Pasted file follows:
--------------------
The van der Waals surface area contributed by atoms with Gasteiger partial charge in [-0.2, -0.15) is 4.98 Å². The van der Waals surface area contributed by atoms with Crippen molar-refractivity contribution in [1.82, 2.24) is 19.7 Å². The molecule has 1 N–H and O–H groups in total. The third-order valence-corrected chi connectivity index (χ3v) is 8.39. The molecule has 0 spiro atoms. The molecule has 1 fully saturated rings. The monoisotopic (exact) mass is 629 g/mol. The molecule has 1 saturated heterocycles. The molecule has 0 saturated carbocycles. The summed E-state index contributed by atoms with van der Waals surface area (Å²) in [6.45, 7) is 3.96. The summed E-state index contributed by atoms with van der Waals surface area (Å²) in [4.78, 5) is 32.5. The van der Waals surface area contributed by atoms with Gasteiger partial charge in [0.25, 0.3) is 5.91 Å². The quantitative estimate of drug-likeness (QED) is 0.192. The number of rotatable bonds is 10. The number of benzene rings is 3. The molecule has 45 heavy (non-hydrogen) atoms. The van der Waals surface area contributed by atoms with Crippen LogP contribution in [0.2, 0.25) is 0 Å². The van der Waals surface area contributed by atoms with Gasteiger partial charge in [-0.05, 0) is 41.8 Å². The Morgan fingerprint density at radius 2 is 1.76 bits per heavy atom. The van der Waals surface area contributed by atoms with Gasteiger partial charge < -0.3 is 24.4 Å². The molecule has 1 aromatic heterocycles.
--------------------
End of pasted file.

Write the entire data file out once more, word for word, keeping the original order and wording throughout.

The van der Waals surface area contributed by atoms with Gasteiger partial charge in [-0.2, -0.15) is 4.98 Å². The van der Waals surface area contributed by atoms with Crippen molar-refractivity contribution in [1.82, 2.24) is 19.7 Å². The molecule has 1 N–H and O–H groups in total. The third-order valence-corrected chi connectivity index (χ3v) is 8.39. The molecule has 0 spiro atoms. The molecule has 1 fully saturated rings. The monoisotopic (exact) mass is 629 g/mol. The molecule has 1 saturated heterocycles. The molecule has 0 saturated carbocycles. The summed E-state index contributed by atoms with van der Waals surface area (Å²) in [6.45, 7) is 3.96. The summed E-state index contributed by atoms with van der Waals surface area (Å²) in [4.78, 5) is 32.5. The van der Waals surface area contributed by atoms with Gasteiger partial charge in [0.25, 0.3) is 5.91 Å². The quantitative estimate of drug-likeness (QED) is 0.192. The number of rotatable bonds is 10. The number of benzene rings is 3. The molecule has 45 heavy (non-hydrogen) atoms. The van der Waals surface area contributed by atoms with Crippen LogP contribution in [0.2, 0.25) is 0 Å². The van der Waals surface area contributed by atoms with Gasteiger partial charge in [-0.05, 0) is 41.8 Å². The Morgan fingerprint density at radius 2 is 1.76 bits per heavy atom. The van der Waals surface area contributed by atoms with Gasteiger partial charge < -0.3 is 24.4 Å². The molecule has 1 aromatic heterocycles.